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Featured Advisor

Srbo Radisavljevic
Managing Principal/Investment Advisor

Edge Portfolio Management


State: IL

At Edge, a low client to advisor ratio allows for personal and customized service for each individual.  Our goal is to work as a team for each client to provide not only portfolio management but wealth coordination and financial planning.  We make every effort to have frequent communication with our clients and to provide timely response to calls and emails.  I also enjoy spending time with my wife and three kids, following Chicago sports, enjoying ethnic cooking, and serving as a school board member for Norridge School District 80.

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Investor Alert: SEC's Suspends Trading on 61 Companies in Fraud Crackdown

Latest crackdown is the second-largest trading suspension in agency history

| BY Donald Liebenson

In its ongoing "Operation Shell Expel" to protect investors from fraud, The Securities and Exchange Commission suspended trading Monday in the securities of 61 empty shell companies. The initiative is a crackdown against the manipulation of microcap shell companies that are “ripe for fraud as they lay dormant in the over-the-counter market,” the SEC announced in a statement.

From A (Austin Farms Inc) to Z (Zone Mining Ltd), these 61 companies are delinquent in their public filings and seemingly no longer in business. “Once they become dormant they have great potential to be hijacked by fraudsters who falsely hype the stock to portray it as a thriving company and coerce investors into ‘pump-and-dump’ schemes,” the SEC said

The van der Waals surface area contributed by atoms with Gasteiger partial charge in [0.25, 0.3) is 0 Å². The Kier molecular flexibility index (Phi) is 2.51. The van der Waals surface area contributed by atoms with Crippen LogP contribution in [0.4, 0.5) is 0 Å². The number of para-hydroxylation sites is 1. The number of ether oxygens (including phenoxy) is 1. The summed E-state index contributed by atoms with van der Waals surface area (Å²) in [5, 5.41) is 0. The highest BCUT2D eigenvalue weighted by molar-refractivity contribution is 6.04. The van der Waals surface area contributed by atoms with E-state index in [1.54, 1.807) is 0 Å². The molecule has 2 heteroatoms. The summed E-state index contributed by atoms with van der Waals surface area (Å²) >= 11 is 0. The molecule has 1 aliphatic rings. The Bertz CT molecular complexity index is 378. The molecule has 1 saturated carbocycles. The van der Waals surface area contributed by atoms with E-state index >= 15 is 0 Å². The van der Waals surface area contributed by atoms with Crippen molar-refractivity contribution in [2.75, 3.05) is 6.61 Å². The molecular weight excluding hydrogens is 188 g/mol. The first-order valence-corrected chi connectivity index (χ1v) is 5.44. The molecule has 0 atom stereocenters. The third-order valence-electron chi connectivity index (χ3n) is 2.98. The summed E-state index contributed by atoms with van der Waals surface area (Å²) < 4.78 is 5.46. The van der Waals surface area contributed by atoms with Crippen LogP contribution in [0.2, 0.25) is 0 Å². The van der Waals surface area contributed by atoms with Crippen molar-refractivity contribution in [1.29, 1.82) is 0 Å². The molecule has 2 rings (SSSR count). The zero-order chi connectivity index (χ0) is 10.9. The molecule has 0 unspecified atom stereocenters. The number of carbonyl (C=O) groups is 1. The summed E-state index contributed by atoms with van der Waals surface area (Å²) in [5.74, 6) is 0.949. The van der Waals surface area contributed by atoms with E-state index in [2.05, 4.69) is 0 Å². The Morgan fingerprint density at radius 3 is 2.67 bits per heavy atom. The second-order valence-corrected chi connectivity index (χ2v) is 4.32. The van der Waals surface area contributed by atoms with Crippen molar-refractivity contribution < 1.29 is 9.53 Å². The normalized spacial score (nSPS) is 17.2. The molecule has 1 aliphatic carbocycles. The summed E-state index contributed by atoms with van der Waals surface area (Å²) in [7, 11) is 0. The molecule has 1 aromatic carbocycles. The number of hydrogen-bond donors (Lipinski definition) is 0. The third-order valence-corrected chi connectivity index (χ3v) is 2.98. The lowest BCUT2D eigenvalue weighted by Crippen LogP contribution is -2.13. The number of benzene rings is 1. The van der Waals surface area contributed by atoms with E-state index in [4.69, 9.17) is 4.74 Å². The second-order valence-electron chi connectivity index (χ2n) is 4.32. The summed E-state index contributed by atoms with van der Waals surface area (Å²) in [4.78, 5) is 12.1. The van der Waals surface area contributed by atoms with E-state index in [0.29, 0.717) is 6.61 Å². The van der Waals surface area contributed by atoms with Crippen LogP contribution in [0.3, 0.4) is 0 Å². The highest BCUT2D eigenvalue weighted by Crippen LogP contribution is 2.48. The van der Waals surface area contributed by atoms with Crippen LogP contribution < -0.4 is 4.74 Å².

The companies are located in at least 17 states and one foreign country. Once trading has been suspended, they are obligated to provide financial information to prove they are still operational. This renders them “useless to scam artists not that they are no longer flying under the radar,” the SEC said.

A “Pump-and-Dump” scheme is one of the most common types of fraud against investors. False and misleading statements about a company’s stock are posted on social media sites, as well as on bulletin boards and chat rooms. Scammers purchase the stock at a low price before pumping the stock price higher by creating the appearance of market activity and drawing investor interest. Then they dump the stock for significant profit by selling it into the market at the higher price once investors have bought in. Once they dump their shares, the stock price tumbles and investors lose their money.

“Stock manipulators crave empty shell companies that they can use to conduct pump-and-dump schemes and line their pockets with illicit trading profits by taking advantage of unsuspecting investors,” said Andrew J. Ceresney, co-director of the SEC’s Division of Enforcement, in a statement.

Last year, the SEC suspended trading in a record 379 companies in a single day.

About the Author

Donald Liebenson


Donald Liebenson writes news and features for Millionaire Corner. He has been published in the Chicago Tribune, The Chicago Sun-Times, The Los Angeles Times, Fiscal Times, Entertainment Weekly, Huffington Post, and other outlets. He has also served as a marketing writer for Chicago-based Questar Entertainment and distributor Baker & Taylor.  

A graduate of the University of Southern California, he is married with a college-age son. He also writes extensively about entertainment.